I brought along my GPS Data Logger on this flight. Thanks to some advice from Peter and from Jayson I was able to successfully track the flight and then overlay that track on a Google Map. I was pleasantly surprised at how easy the device was to use. You can click on the photo of the track to see a larger scale version of the flight track. You can be sure that I will be bringing the GPS Data Logger along for future flights.

September 30, 2008

Start of the Fall Flying Season

septemberflight.jpgThis weekend I celebrated the end of summer and the start of the Fall flying season with a short cross-country flight. The combination of beautiful views of the fall foliage from above, smoother air and fewer concerns of a weather related flight cancellations makes Fall my favorite time to fly. The only downside of the start of Fall is we start rapidly losing daylight flight time.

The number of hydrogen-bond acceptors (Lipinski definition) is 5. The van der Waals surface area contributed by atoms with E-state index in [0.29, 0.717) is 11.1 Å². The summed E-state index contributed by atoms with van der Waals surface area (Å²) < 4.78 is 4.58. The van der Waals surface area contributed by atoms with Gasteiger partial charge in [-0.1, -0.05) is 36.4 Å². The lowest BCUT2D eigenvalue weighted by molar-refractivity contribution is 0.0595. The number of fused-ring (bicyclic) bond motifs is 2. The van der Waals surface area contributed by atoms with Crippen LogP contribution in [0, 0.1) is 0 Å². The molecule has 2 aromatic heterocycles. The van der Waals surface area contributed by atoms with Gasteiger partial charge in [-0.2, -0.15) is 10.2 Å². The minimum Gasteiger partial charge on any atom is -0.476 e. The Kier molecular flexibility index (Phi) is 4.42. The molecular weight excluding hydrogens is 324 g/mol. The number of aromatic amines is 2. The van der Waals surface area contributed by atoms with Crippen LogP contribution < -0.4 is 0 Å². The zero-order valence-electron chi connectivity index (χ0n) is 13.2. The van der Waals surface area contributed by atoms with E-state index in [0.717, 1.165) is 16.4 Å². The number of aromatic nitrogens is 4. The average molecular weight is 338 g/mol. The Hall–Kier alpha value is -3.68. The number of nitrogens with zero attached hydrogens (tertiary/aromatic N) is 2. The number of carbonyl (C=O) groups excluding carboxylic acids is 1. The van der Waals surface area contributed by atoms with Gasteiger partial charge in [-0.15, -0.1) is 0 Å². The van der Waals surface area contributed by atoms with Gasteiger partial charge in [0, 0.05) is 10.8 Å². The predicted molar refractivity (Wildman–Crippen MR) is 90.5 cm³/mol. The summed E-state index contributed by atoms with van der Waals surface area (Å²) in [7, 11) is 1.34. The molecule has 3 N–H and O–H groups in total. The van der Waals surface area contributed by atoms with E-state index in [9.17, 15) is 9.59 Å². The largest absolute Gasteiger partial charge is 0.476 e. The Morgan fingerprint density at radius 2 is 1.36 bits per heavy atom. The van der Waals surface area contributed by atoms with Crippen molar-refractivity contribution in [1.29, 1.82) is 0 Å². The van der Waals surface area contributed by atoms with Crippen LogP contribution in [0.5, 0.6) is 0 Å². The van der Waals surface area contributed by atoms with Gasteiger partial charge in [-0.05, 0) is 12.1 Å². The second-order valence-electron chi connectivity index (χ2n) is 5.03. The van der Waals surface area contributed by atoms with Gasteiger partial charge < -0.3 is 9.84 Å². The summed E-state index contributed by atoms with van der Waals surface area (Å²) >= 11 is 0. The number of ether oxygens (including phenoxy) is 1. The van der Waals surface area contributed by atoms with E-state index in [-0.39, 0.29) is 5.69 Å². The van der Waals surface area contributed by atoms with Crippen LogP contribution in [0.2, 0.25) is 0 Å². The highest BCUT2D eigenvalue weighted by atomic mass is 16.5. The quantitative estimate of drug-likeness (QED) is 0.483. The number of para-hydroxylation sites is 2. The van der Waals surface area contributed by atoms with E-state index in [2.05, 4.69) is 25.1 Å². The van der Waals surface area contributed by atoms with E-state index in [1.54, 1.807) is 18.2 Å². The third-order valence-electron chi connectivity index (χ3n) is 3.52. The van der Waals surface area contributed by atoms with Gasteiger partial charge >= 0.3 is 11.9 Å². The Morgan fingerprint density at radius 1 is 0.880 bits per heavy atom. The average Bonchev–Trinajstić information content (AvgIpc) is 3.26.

I blocked a Cessna 172 for a few hours on Saturday afternoon. The weather was nearly perfect with cool temperatures and winds reported as light and variable at my home base airport, Chicago Executive (PWK), and at my destination Beloit (44C). The only negative to the weather was a layer of haze that degraded my visibility a bit as I flew towards the sun on the first westward bound leg.

Beloit is just over 50NM miles making it probably the closest airport to Chicago Executive that you can fly to and still log the time as Cross Country time. Beloit Airport is on of those quiet country airports. It has a single paved runway that is 3,300 feet long and only 50 feet wide and no taxiway.